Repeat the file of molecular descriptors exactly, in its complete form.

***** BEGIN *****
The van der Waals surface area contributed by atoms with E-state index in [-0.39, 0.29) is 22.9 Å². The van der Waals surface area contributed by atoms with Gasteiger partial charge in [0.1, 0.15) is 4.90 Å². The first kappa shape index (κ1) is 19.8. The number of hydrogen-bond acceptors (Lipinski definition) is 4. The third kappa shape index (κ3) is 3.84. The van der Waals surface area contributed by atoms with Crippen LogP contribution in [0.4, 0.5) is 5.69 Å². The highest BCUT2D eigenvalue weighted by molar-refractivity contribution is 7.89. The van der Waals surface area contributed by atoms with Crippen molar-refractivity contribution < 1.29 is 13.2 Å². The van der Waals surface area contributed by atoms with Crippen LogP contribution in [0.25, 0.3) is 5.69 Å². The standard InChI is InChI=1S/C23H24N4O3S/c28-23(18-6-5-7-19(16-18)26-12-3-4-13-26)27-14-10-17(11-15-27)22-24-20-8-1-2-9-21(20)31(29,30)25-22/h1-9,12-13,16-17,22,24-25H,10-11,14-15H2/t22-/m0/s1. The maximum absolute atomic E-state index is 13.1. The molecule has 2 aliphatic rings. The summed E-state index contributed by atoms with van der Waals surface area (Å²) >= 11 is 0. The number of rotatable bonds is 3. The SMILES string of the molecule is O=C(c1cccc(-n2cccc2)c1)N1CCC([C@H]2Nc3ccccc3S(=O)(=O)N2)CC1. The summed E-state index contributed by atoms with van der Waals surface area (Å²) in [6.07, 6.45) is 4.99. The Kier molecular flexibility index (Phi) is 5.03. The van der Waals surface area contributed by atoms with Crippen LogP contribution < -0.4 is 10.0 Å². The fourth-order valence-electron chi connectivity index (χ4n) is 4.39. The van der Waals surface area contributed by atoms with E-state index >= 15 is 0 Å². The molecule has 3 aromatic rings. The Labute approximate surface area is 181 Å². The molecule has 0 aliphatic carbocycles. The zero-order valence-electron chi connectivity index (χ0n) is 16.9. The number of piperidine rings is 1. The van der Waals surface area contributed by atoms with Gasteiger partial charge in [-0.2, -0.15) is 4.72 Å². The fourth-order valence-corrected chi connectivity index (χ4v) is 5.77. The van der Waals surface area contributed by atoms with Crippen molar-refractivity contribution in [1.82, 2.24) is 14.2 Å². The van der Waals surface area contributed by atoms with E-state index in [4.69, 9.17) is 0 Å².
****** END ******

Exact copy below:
The van der Waals surface area contributed by atoms with E-state index in [-0.39, 0.29) is 22.9 Å². The van der Waals surface area contributed by atoms with Gasteiger partial charge in [0.1, 0.15) is 4.90 Å². The first kappa shape index (κ1) is 19.8. The number of hydrogen-bond acceptors (Lipinski definition) is 4. The third kappa shape index (κ3) is 3.84. The van der Waals surface area contributed by atoms with Crippen LogP contribution in [0.4, 0.5) is 5.69 Å². The highest BCUT2D eigenvalue weighted by molar-refractivity contribution is 7.89. The van der Waals surface area contributed by atoms with Crippen molar-refractivity contribution < 1.29 is 13.2 Å². The van der Waals surface area contributed by atoms with Crippen LogP contribution in [0.25, 0.3) is 5.69 Å². The standard InChI is InChI=1S/C23H24N4O3S/c28-23(18-6-5-7-19(16-18)26-12-3-4-13-26)27-14-10-17(11-15-27)22-24-20-8-1-2-9-21(20)31(29,30)25-22/h1-9,12-13,16-17,22,24-25H,10-11,14-15H2/t22-/m0/s1. The maximum absolute atomic E-state index is 13.1. The molecule has 2 aliphatic rings. The summed E-state index contributed by atoms with van der Waals surface area (Å²) >= 11 is 0. The number of rotatable bonds is 3. The SMILES string of the molecule is O=C(c1cccc(-n2cccc2)c1)N1CCC([C@H]2Nc3ccccc3S(=O)(=O)N2)CC1. The summed E-state index contributed by atoms with van der Waals surface area (Å²) in [6.07, 6.45) is 4.99. The Kier molecular flexibility index (Phi) is 5.03. The van der Waals surface area contributed by atoms with Crippen LogP contribution < -0.4 is 10.0 Å². The fourth-order valence-electron chi connectivity index (χ4n) is 4.39. The van der Waals surface area contributed by atoms with E-state index >= 15 is 0 Å². The molecule has 3 aromatic rings. The Labute approximate surface area is 181 Å². The molecule has 0 aliphatic carbocycles. The zero-order valence-electron chi connectivity index (χ0n) is 16.9. The number of piperidine rings is 1. The van der Waals surface area contributed by atoms with Gasteiger partial charge in [-0.2, -0.15) is 4.72 Å². The fourth-order valence-corrected chi connectivity index (χ4v) is 5.77. The van der Waals surface area contributed by atoms with Crippen molar-refractivity contribution in [1.82, 2.24) is 14.2 Å². The van der Waals surface area contributed by atoms with E-state index in [4.69, 9.17) is 0 Å².